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The National Democratic Institute is a nonprofit, nonpartisan organization working to support and strengthen democratic institutions worldwide through citizen participation, openness and accountability in government.

News and Views

Commentary from experts on the directions and challenges of democracy assistance programs.

December 30, 2012

Combating Corruption in Transition Countries

The Huffington Post

John Sullivan, executive director of the Center for International Private Enterprise, writes that while political transition varies widely in different countries, it is never a “one-off event.” Citing examples such as Egypt, Tunisia and Burma, Sullivan argues that transition is often a long and difficult process toward meaningful change. Though corruption is often a driving force behind political change, it also doesn’t disappear after a revolution has ended. Corruption, Sullivan says, “is not just a moral problem: it is an institutional problem, a matter of the underlying incentive structures that determine why things work the way they do.”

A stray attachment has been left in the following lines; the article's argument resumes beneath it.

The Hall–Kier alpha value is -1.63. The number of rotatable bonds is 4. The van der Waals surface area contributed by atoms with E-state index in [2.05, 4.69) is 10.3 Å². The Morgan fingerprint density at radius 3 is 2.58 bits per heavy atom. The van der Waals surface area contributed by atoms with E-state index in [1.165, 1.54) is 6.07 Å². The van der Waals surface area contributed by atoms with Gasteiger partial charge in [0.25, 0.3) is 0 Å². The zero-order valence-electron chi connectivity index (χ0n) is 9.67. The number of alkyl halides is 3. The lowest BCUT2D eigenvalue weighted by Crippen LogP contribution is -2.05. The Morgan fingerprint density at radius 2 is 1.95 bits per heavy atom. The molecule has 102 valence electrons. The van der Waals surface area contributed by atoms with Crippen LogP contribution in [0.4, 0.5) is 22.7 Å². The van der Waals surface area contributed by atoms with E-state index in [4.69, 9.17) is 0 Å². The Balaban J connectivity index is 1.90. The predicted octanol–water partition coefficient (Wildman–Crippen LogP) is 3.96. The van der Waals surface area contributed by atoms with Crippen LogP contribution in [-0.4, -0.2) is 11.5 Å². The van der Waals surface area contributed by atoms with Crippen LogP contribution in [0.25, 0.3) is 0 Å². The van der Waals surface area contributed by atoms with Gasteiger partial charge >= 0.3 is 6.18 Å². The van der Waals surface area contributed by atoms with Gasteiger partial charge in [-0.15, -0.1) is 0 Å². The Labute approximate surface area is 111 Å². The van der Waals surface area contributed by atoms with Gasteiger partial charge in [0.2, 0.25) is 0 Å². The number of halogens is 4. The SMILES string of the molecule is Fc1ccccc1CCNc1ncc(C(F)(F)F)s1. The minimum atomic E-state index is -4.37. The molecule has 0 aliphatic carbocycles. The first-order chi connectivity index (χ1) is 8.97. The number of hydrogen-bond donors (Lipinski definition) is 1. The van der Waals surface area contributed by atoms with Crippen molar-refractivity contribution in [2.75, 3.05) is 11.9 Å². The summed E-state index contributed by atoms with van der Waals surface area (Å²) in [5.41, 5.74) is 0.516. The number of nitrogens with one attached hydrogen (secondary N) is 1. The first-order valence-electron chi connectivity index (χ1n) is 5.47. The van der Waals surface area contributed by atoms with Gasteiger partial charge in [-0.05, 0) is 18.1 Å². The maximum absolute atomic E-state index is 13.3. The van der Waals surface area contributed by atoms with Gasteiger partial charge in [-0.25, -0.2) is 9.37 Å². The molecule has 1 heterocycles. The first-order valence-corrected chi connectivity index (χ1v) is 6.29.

Engaging citizens through organizations like civil society groups and think tanks is key to fighting corruption during a political transition. Sullivan also stresses in particular the importance of engaging the private sector in “building integrity and transparency.”

“History shows that it can take years before democracy is fully institutionalized, market economy becomes competitive and inclusive, and embedded corruption begins to be effectively treated. As we celebrated the International Anti-Corruption Day on December 9, let us examine lessons learned from past transitions and apply them in new contexts so that corruption does not derail people's aspirations for greater political and economic freedom.”